People generally visualize monetary shocks as a univariate phenomenon, perhaps a change in the short-term interest rate, or a change in the monetary base. Up or down.
Over at Econlog, I recently argued that monetary shocks are a multivariate phenomenon. For example, a monetary shock might impact both the spot exchange rate and the forward exchange rate.
Here I’ll present a graph that illustrates various possible monetary shocks. I define Et at the spot price of foreign currency. Thus if Et gets bigger, then the domestic currency depreciates, and if Et gets smaller than the domestic currency appreciates.
In the graph below, the vertical axis shows the change in the one year forward exchange rate (Et+1), while the horizontal axis shows the change in the spot exchange rate (Et). Each point the response of forex markets to an important monetary policy announcement:
The galaxy of points in the upper right quadrant represent expansionary monetary shocks, which cause the currency to depreciate in both the spot and forward markets, that is, “E” gets larger. I provide an example of when the US announced QE1 on March 18, 2009.
The galaxy of points in the lower left quadrant are contractionary monetary shocks, such as the Swiss decision to let the franc float (appreciate) in January 2015.
You’ll notice that I also provided a 45 degree line, which shows whether the spot or the forward exchange rate responds more strongly to the monetary shock. Does it matter whether points lie slightly above or slightly below that 45 degree line? I’d say almost certainly not, but 99% of economists probably disagree with me.
If the spot rate moves by more than the forward rate, as in the March 2009 example, then nominal interest rates will fall with expansionary policy and rise with contractionary policy. If the spot rate moves by less than the forward rate, as in the January 2015 example, then nominal interest rates will rise with expansionary policy and fall with contractionary policy.
The impact of policy doesn’t depend on whether interest rates rise or fall, it depends on whether the exchange rate rises or falls. It doesn’t much matter whether you are slightly above or below the dotted line, it matters whether you are in the upper right quadrant or the lower left quadrant.
Keynesians and NeoFisherians don’t agree with me. Keynesians thinks lower interest rates are expansionary. They assume that monetary shocks lie in areas “K”, and affect spot exchange rates by more than forward rates (Dornbusch overshooting). NeoFisherians assume lower rates are contractionary. They assume that monetary shocks lie in areas “NF”, causing forward exchange rates to move more than spot rates.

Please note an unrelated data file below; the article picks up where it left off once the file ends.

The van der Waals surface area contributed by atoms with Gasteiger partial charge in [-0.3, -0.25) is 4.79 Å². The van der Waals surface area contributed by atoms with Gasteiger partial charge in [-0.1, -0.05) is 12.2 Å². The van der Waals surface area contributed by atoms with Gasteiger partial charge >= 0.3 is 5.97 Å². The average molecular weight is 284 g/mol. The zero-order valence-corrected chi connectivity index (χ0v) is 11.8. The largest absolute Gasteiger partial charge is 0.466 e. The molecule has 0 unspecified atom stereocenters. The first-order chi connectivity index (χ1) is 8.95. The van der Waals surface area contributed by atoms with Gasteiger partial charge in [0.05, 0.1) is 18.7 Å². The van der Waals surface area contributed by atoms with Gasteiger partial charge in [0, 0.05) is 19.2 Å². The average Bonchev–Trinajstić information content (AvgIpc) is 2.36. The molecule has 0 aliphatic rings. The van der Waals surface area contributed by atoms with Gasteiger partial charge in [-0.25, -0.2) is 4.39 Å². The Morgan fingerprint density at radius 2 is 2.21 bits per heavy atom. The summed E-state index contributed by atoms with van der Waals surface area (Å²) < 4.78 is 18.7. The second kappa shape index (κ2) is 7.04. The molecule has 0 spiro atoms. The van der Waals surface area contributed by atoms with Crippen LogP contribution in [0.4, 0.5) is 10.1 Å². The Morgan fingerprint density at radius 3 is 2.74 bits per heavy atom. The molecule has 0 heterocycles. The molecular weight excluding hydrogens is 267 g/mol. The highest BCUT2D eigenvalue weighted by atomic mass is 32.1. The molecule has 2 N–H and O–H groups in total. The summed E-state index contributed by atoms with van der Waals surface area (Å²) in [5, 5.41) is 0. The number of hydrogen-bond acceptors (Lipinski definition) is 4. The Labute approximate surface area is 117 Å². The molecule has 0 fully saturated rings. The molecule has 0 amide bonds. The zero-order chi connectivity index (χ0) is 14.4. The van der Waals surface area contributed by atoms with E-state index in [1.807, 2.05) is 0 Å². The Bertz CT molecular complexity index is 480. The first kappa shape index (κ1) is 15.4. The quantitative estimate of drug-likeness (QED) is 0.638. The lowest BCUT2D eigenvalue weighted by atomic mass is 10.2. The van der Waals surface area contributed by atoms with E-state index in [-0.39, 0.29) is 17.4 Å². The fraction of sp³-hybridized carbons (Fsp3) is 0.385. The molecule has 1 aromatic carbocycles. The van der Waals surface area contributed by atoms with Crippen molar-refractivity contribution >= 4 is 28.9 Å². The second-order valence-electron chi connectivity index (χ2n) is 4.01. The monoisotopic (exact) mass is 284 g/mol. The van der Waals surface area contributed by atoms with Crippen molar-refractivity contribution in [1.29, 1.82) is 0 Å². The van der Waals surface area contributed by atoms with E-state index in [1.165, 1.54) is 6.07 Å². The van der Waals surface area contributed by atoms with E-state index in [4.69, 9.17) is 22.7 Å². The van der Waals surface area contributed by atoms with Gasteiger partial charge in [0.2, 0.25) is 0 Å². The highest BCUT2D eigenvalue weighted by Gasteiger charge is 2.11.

Actually, the shocks occur in both areas, but movements in interest rates are inconsequential epiphenomena to the real action, the way that monetary shocks impact spot and future exchange rates, or better yet NGDP futures prices.
In January 2015, the Swiss franc suddenly rose more than 10% in response to a monetary shock. I don’t have forward exchange rate data, but I believe the forward Swiss franc appreciated about 1/4% more than the spot rate, say 10.25% instead of 10%. That’s because Swiss interest rates fell about 1/4%.
In March 2009, the US dollar suddenly fell about 4% on the announcement of QE1. Because one year T-bill yields fell about 11 basis points on the news, the forward rate might have only fallen 3.89%, vs. 4% for the spot rate (all figures in this post are rough estimates.)
If you believe that interest rates are the essence of monetary policy, then you believe that the fact that forward rates changed slightly more or less than spot rates is far more important than the fact that both spot and forward rates moved in the same direction. That’s crazy.
A Keynesian might view both the 2009 US shock and the 2015 Swiss shock as expansionary, as rates fell in both cases. A NeoFisherian might view them both as contractionary for the same reason. In contrast, when I see the dollar plunge 4% and the franc surge 10% after major monetary policy announcements, I see tighter money in Switzerland and easier money in the US. Judging by the co-movements in the various stock markets, I suspect investors agree with me.
Just to be clear, I don’t view exchange rate movements as being “monetary policy”, just a better policy indicator than interest rate movements. More specifically, I believe that by looking at exchange rate movements immediately after a major money announcement we can reasonably infer whether the monetary shock was expansionary or contractionary. Of course, exchange rates also move during periods when there is no monetary shock, for a variety of other reasons. Those movements are no “monetary policy”.
PS. You could do the same exercise for change in the “spot” money supply and change in the 10-year forward expected money supply. But again, NGDP futures prices are best.
PS. I have a new article at The Hill, which points out that the Fed is not “monetizing the debt”.